Obstetric venous thromboembolism prophylaxis: What obstetricians should know about anesthesia guidelines

Richard M Smiley, Alexander M Friedman
Seminars in Perinatology 2019, 43 (4): 229-233
In 2018 two documents were released from major anesthesia societies, the American Society for Regional Anesthesia (ASRA) and the Society for Obstetric Anesthesia and Perinatology (SOAP), to aid anesthesiologists in decision making regarding neuraxial procedures for obstetric patients receiving anticoagulation. For obstetrical providers seeking to provide appropriate inpatient thromboprophylaxis while also maximizing access to neuraxial anesthesia, awareness of these recommendations may be critically important. In comparison to anesthesiologists in other medical and surgical scenarios, obstetric anesthesiologists are more likely to be called upon to administer anesthesia urgently or emergently. Approximately one-third of women in the United States deliver by cesarean, and while many of these procedures will be scheduled, many others will be performed for an urgent indication where timing of delivery cannot be anticipated precisely. The purpose of this review is to summarize key clinical obstetric anesthesia management points related to anticoagulation for the obstetrician so that both VTE prophylaxis and access to neuraxial anesthesia can be optimized.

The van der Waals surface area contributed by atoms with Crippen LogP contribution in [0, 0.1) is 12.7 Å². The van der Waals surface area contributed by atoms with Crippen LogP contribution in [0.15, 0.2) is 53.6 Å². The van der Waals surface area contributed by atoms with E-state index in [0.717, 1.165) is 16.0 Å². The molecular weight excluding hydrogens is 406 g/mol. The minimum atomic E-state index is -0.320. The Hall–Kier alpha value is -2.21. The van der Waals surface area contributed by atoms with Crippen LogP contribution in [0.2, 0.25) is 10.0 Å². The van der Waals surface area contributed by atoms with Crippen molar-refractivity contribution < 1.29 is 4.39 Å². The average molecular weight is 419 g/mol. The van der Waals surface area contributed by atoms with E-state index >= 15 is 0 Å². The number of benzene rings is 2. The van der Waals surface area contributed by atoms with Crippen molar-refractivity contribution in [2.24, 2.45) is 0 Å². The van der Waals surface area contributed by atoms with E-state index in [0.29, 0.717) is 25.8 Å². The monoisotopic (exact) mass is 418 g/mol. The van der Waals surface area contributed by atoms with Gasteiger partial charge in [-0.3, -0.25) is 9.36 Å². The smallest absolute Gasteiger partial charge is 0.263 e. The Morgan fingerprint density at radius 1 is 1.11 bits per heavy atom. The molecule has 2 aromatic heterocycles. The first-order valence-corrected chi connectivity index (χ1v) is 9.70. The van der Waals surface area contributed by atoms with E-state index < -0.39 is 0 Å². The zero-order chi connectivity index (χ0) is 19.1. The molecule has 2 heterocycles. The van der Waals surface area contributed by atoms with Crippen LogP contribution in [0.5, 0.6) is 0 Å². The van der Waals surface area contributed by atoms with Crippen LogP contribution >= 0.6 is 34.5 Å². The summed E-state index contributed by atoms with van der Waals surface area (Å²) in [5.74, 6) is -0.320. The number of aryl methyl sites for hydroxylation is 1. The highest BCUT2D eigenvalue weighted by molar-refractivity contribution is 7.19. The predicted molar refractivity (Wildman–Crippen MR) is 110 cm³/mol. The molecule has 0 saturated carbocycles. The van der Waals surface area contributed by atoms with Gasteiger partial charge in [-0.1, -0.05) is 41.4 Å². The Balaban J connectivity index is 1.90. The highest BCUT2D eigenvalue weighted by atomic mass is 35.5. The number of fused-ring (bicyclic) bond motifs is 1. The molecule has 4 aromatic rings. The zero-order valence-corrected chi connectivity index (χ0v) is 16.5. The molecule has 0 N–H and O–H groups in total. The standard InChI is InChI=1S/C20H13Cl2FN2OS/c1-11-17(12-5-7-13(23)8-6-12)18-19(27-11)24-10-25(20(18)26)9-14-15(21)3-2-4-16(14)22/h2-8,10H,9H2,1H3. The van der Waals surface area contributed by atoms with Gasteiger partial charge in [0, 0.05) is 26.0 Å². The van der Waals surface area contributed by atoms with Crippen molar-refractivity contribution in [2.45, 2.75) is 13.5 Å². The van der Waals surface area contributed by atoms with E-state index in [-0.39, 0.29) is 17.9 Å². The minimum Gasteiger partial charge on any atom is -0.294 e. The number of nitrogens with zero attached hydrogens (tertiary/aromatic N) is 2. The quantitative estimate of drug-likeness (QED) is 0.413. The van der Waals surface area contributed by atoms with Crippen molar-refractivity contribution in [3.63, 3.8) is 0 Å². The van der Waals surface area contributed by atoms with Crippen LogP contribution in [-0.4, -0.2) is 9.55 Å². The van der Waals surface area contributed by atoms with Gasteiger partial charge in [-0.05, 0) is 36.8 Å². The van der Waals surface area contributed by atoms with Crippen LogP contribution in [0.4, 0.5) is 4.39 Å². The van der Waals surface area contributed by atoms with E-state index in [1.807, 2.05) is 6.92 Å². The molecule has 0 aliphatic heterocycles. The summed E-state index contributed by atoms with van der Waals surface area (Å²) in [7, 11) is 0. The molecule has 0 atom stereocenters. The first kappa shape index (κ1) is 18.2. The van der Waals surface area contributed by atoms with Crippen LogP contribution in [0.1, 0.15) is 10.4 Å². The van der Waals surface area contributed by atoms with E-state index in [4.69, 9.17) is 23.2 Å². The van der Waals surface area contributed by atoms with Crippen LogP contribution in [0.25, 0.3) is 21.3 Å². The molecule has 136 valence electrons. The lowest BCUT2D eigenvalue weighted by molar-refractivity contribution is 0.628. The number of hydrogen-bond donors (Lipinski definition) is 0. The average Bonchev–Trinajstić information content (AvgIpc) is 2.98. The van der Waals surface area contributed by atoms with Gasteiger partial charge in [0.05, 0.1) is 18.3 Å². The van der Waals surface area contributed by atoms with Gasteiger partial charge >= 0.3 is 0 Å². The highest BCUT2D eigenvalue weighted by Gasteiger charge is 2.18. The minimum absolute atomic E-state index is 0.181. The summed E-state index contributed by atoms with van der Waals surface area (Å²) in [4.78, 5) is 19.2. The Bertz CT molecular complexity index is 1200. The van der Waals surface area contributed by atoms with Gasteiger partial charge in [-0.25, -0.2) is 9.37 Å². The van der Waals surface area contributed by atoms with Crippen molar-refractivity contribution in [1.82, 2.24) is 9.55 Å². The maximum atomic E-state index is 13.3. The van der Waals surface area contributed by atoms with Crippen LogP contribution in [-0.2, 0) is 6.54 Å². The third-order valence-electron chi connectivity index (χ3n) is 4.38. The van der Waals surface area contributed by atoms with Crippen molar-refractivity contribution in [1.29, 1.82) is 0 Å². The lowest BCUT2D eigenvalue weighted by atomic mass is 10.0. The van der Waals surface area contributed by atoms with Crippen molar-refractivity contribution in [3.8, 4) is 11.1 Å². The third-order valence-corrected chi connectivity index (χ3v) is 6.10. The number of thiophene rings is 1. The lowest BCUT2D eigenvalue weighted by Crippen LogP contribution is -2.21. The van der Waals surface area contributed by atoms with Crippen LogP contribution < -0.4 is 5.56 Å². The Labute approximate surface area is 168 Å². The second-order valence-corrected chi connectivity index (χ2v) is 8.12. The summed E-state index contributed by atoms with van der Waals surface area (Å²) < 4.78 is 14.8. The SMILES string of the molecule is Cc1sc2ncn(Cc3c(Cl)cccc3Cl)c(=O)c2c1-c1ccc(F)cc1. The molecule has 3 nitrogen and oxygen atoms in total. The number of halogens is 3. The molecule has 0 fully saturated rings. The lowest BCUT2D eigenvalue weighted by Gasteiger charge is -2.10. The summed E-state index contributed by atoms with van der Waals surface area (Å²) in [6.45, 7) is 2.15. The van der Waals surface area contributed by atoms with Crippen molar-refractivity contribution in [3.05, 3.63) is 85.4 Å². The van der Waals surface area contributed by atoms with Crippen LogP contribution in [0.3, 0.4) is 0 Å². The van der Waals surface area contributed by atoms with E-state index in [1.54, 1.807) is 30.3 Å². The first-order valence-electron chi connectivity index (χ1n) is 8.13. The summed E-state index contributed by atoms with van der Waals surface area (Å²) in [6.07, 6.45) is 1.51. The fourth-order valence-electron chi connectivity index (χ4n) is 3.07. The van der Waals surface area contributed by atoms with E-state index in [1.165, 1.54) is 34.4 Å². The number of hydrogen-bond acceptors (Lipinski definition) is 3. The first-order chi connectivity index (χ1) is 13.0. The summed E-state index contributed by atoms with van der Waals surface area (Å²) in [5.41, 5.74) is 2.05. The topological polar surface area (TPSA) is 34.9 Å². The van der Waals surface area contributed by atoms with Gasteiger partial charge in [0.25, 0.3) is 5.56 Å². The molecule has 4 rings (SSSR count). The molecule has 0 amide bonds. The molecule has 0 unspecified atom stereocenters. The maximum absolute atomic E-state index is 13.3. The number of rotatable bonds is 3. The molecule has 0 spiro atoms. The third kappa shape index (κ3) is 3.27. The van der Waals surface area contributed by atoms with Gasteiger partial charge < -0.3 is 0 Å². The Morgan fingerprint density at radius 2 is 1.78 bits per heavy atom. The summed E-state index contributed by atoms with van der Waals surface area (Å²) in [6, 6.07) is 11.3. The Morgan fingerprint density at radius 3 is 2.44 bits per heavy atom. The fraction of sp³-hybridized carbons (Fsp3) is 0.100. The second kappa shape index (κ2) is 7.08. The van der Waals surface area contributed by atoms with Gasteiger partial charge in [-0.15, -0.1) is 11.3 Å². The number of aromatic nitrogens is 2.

You are not logged in. Sign Up or Log In to join the discussion.

Related Papers

Available on the App Store

Available on the Play Store
Remove bar
Read by QxMD icon Read

Search Tips

Use Boolean operators: AND/OR

diabetic AND foot
diabetes OR diabetic

Exclude a word using the 'minus' sign

Virchow -triad

Use Parentheses

water AND (cup OR glass)

Add an asterisk (*) at end of a word to include word stems

Neuro* will search for Neurology, Neuroscientist, Neurological, and so on

Use quotes to search for an exact phrase

"primary prevention of cancer"
(heart or cardiac or cardio*) AND arrest -"American Heart Association"